You’ve got a high performer who doesn’t buy into your plans and culture; you also have an under-performer who metaphorically drives the company bandwagon. Who would you fire first?
Gary Chapman’s book, The 5 Love Languages, offers a helpful glossary for understanding how to most effectively communicate with those I love. I find myself offering this to employers who are struggling with employee appreciation. And for those too squeamish to use the word “love” in a workplace sentence, Chapman has another book just for you. Read the rest of this entry »
As business owners, we necessarily wear many hats, and some better than others. For those hats that aren’t the best fit, your choice is either to hire or acquire the skills your business needs. And I’ve got a couple of clues to help you choose Read the rest of this entry »
The creative lather created from collaborating with a like mind is contagious and seductive. Passionate conversations that begin with, “I’ve always wanted to go out on my own,” and “You can do sales, while I build widgets,” have spawned infinite small businesses.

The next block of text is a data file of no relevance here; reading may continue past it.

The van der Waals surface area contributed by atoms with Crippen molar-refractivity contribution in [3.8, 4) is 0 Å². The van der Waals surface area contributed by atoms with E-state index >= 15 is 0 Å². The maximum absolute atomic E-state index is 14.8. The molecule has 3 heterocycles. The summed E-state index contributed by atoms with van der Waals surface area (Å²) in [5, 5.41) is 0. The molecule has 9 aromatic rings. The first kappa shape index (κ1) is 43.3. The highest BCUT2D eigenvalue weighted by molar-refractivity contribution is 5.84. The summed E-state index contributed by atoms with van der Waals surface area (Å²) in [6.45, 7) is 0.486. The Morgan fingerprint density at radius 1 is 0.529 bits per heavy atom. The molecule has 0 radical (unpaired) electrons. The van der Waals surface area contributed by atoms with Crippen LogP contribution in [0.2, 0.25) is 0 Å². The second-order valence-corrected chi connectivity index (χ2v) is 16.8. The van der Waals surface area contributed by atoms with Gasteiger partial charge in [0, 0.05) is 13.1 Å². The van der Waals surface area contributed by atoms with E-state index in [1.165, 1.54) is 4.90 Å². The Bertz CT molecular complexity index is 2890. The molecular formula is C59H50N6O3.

I ride two horses, coincidentally with the same root-word name: Sami and Samantha. Sami is what I like to call, “whoa and no go,” but Samantha is more “go and no whoa”; both need direction for us to have a great ride.
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An annual review just isn’t frequent enough to motivate and accurately guide great employees. Unless you take meticulous notes year-round (and who has time for that!?), your review is likely to be shaped only by what your staff did for you lately. You also risk an interim year of floundering between reviews. It’s time you learned about the powah of 3-Second FeedbackTM (Okay – I didn’t really trademark this phrase, but it sounds like a trademark waiting to happen!) Read the rest of this entry »
One of my clients always says, “You hire for skills, but you fire for culture.” How about this: hire for skills AND culture. Read the rest of this entry »
Solopreneurs sometimes wish they were more than a solo act. When you’re ready for a little backup, here’s the order I recommend for hiring help. Read the rest of this entry »
Client Brandon Worrell, who leads a team of programmers at Clickfarm Interactive, introduced me to the geek term “technical debt,” which perfectly explains the risk of hiring someone inexperienced at a lower cost rather than a more expensive, experienced candidate. Read the rest of this entry »